To ensure success, you will need to identify all leaders in the business, at every layer. This will help to ensure that the change cascades. However, there is an important caveat here: the leaders need to be trained and you need to ensure that they have bought into the change and are motivated to make it work.

I have often found that during times of extreme change, you will have an opportunity to identify your future leaders. These are the individuals that promote and help manage the change very effectively. Change programs also tend to identify those that are fighting against the organisation’s strategy.

Communicate, communicate, communicate

Once you are clear on your stakeholders, you will need to continuously communicate with them to ensure that they are clear on the progress. The communications need to be regular and timely and in my personal view, they should be both inspirational and practical.

To really maximise your chances of success, you will need to incorporate feedback loops so that you can solicit feedback and input from your stakeholders.

Try to remember that everyone has different learning styles – so utilise different mediums to accommodate that. Include graphics, try webinars or podcasts, communicate face to face, and incorporate different forums of different sizes.

Although email can be effective, it shouldn’t be your only tool in your kitbag. Oh and if you are going to use email, try to ensure that you at least word it carefully and with some thought for your audience. A salutation at the beginning of the email and a thank you at the end are the bare minimum – otherwise it looks inconsiderate and incredibly unprofessional, no matter who you are! It is hard to get effective buy in from that starting point.

Continuously assess the cultural landscape

Successful change programs pick up speed and intensity as they cascade, so you need to adapt your plan accordingly. Ensure that you have diagnostics to independently assess readiness for change, and identify any major problems and conflicts.

At the beginning of the change plan, you should put in place a baseline of diagnostics and then continue to monitor against that as you proceed.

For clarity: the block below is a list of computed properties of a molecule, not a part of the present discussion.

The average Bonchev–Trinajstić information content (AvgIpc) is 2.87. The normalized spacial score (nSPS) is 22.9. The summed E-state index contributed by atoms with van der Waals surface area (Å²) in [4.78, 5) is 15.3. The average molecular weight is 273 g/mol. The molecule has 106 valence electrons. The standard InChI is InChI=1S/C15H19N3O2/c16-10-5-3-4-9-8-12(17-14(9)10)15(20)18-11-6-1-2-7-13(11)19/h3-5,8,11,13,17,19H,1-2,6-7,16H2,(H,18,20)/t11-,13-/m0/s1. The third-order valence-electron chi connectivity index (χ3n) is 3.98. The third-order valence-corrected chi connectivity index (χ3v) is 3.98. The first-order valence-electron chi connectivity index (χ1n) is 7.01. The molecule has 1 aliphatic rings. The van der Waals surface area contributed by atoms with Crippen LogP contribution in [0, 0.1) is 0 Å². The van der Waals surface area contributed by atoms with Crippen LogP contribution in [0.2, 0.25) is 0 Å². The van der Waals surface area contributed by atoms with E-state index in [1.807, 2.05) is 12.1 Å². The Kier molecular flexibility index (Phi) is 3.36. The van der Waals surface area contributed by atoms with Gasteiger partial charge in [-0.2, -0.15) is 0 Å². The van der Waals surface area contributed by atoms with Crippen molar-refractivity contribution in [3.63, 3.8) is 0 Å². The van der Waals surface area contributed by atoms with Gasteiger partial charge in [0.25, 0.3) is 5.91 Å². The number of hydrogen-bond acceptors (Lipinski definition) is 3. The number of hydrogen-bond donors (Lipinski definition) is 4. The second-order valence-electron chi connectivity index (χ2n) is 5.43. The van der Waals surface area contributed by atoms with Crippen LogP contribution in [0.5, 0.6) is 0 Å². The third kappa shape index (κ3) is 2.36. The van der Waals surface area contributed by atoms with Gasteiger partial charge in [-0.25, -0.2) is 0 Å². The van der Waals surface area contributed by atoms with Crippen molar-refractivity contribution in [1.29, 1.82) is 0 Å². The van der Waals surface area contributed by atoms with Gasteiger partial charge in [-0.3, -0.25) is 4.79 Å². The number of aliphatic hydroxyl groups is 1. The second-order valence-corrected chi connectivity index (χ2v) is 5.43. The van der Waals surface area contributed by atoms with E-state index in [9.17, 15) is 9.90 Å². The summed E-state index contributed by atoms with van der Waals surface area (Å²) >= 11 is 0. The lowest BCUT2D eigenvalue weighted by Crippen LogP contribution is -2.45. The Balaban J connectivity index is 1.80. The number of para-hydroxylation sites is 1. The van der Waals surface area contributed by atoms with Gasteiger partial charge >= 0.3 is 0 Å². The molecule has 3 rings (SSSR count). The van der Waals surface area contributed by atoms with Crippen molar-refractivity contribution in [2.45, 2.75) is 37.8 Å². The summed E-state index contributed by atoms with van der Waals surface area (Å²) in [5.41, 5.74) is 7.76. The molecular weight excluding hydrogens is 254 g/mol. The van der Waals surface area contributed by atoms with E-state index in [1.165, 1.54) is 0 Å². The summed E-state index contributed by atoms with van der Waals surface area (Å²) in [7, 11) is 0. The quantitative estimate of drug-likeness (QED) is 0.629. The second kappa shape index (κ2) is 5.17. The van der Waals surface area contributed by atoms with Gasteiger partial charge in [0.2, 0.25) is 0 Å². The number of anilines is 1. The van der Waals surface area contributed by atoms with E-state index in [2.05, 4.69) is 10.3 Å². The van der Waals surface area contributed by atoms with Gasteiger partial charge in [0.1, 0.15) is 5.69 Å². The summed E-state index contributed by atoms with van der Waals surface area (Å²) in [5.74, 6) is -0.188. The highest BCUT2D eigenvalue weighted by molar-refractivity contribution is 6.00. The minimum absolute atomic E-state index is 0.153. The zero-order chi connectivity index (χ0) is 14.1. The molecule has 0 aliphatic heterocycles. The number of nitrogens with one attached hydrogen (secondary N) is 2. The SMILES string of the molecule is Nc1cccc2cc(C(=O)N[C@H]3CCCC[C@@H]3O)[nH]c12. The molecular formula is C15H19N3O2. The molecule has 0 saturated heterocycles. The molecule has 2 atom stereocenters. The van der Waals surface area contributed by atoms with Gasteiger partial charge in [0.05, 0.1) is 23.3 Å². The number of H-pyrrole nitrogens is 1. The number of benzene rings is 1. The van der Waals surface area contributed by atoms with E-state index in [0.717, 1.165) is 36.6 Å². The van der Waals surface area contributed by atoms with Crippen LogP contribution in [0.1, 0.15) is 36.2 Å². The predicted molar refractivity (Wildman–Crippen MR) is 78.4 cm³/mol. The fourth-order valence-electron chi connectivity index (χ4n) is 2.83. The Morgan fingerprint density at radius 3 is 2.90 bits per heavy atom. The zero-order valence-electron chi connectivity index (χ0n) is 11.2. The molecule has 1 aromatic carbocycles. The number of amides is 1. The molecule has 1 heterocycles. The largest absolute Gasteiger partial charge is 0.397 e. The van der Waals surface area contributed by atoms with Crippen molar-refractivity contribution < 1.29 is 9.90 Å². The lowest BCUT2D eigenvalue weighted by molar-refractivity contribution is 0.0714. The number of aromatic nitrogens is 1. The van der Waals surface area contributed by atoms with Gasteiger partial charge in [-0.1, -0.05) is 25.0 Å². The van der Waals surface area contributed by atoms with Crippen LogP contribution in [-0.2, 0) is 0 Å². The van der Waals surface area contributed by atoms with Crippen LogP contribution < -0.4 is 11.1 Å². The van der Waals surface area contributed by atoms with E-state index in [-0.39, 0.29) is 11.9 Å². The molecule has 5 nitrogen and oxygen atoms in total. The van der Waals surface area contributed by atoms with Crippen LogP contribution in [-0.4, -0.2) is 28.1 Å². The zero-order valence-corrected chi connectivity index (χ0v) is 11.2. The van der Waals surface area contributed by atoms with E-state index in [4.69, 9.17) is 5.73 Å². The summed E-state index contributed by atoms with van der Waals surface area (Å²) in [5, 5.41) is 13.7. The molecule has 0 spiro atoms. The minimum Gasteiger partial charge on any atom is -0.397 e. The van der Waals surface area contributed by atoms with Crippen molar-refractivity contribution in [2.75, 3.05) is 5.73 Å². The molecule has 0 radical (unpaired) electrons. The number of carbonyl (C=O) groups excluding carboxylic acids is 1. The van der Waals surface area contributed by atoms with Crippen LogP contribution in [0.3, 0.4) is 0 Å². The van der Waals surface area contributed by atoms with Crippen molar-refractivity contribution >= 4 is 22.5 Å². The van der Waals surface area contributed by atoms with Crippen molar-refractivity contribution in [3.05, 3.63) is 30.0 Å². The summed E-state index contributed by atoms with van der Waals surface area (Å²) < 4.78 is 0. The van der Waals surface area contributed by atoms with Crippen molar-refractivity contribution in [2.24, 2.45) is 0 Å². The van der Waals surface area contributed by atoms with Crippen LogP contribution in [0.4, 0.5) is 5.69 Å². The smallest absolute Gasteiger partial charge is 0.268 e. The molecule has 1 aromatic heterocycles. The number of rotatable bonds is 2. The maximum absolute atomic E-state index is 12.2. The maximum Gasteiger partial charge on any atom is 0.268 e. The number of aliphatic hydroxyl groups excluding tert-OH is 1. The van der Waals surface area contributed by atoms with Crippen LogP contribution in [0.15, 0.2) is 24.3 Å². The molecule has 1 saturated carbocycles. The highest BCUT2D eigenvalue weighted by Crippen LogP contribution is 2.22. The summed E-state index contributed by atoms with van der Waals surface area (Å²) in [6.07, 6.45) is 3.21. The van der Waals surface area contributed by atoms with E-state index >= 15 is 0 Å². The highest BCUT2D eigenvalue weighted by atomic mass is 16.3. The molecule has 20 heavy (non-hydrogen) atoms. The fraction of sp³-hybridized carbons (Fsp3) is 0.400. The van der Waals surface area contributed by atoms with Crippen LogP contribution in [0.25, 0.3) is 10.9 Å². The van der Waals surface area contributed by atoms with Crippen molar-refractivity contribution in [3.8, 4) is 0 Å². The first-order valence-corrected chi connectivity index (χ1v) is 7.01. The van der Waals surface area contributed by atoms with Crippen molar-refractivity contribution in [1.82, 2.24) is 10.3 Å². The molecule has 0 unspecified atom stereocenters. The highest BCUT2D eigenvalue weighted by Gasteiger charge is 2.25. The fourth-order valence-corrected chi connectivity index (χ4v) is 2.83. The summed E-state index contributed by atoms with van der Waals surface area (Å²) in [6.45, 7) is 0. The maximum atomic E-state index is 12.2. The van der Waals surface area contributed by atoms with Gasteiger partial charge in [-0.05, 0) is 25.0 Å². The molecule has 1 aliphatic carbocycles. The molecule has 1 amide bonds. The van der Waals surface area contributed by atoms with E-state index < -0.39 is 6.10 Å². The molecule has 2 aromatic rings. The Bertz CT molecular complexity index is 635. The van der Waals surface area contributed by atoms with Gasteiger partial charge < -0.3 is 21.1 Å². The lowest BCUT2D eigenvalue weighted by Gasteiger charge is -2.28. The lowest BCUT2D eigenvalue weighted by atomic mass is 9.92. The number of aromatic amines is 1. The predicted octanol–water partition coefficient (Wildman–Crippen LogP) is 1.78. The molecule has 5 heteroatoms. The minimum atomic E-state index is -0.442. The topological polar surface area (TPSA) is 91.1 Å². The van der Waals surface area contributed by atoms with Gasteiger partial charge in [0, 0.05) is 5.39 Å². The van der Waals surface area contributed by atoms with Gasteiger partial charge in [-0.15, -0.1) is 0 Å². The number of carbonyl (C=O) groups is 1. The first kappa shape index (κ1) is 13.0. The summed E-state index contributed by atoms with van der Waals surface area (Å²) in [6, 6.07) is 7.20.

Speak to the individual

Change is both organisational and personal. To really connect with the individuals in the organisation (and particularly those that are directly impacted), you will need to ensure that your plan addresses them.

On an individual level address:

  1. How will their work change
  2. What is expected of them during the change
  3. What is expected of them after the change
  4. What is success and how will this be measured
  5. Be as honest and explicit as possible
  6. Have highly visible rewards, including simple psychological rewards (e.g. say “thank you”)

Prepare for the unexpected

No matter how wonderful and detailed your plan is, you need to remember that virtually no plan ever goes completely to plan. Humans are unique and complex creatures and they will surprise you with their reactions. The reactions are not always what you are expecting and have based your assumptions on. Consequently, it is important to put a lot of effort into identifying risks and working through contingency plans.

An effective plan will utilise feedback loops, extensive communications and will continuously re-assess the impact of the change. Always expect the unexpected!


Change management can make an enormous difference to the success of any significant program, when managed carefully. It is important to have a compelling reason for the change, engage with your stakeholders, manage your risks and communicate as much as possible. Paying attention to these factors will create a much greater chance of successful implementation.